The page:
European Commission President Jose Manual Barroso wanted to put Africa as “a priority in our external relations,” describing the summit as “not ordinary” and “a new departure in the relations between the two continents.”

Barroso urged to “change radically our approaches to each other, moving away from the mere donor-beneficiary relationship to launch a true partnership between Africa and Europe, based on common interests and tackling together global challenges.”

Michel echoed Barroso as saying that the summit should be taken as a launch pad for a new era in relationship and “must mark the end of a relationship rooted in conservatism and sometimes in prejudice on both sides and mark the start of a recognition of real opportunities that are at hand for both sides.”

Reasons for change

The Europeans have re-discovered the geostrategic significance of Africa in the globalization process as their dependence on energy imports deepens.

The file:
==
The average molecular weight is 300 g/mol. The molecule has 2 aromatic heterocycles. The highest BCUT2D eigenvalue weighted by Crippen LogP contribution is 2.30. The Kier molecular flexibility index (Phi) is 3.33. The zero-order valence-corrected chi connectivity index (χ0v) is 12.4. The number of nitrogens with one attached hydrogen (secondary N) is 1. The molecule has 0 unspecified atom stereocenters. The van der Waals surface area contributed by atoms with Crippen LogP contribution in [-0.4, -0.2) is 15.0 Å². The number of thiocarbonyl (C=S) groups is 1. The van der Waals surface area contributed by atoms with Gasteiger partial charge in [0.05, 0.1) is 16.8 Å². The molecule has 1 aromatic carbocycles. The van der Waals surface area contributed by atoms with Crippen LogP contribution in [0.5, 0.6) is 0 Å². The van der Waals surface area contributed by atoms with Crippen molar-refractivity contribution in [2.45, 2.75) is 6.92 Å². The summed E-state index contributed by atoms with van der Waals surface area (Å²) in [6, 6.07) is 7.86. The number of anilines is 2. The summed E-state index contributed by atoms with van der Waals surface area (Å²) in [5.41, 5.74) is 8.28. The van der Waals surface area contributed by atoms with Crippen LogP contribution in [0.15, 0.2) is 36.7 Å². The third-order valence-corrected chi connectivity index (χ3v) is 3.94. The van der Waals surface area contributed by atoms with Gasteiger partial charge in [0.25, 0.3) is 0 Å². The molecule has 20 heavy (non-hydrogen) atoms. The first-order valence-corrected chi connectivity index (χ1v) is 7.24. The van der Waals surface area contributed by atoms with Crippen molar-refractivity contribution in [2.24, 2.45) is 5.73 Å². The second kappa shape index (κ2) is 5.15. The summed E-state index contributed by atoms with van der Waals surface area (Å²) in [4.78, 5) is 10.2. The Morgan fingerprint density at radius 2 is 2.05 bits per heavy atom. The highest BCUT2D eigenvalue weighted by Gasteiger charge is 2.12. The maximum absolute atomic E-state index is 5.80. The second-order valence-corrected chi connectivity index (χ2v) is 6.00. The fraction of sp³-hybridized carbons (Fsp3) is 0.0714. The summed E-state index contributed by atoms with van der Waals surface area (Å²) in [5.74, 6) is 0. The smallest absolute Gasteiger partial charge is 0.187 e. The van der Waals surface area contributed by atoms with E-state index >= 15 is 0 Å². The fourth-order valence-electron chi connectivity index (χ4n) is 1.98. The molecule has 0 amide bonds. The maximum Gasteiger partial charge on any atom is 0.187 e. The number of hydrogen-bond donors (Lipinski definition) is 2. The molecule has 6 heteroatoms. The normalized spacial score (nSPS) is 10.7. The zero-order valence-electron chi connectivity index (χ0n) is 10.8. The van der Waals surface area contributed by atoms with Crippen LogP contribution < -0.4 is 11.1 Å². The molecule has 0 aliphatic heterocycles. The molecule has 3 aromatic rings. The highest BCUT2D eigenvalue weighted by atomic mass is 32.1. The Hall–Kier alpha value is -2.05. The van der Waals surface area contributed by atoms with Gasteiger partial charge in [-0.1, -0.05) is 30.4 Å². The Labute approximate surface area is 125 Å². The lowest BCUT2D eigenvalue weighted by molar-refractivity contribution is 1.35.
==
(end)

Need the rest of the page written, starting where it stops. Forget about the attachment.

As the world is changing under combined influence of the globalization of economy and the “multi-polarization” of power, Africa “is evolving and changing more than many other regions of the world,” as Michel put it.

He cited economic, strategic and security, and challenges over power as the three “sets of challenges” that made the change of relationship crucial to Europe.

Globalization of the eco­nomy was reflected in the greater than ever determination of the economic powers to access the vast resources of the African continent to pursue their continued economic expansion.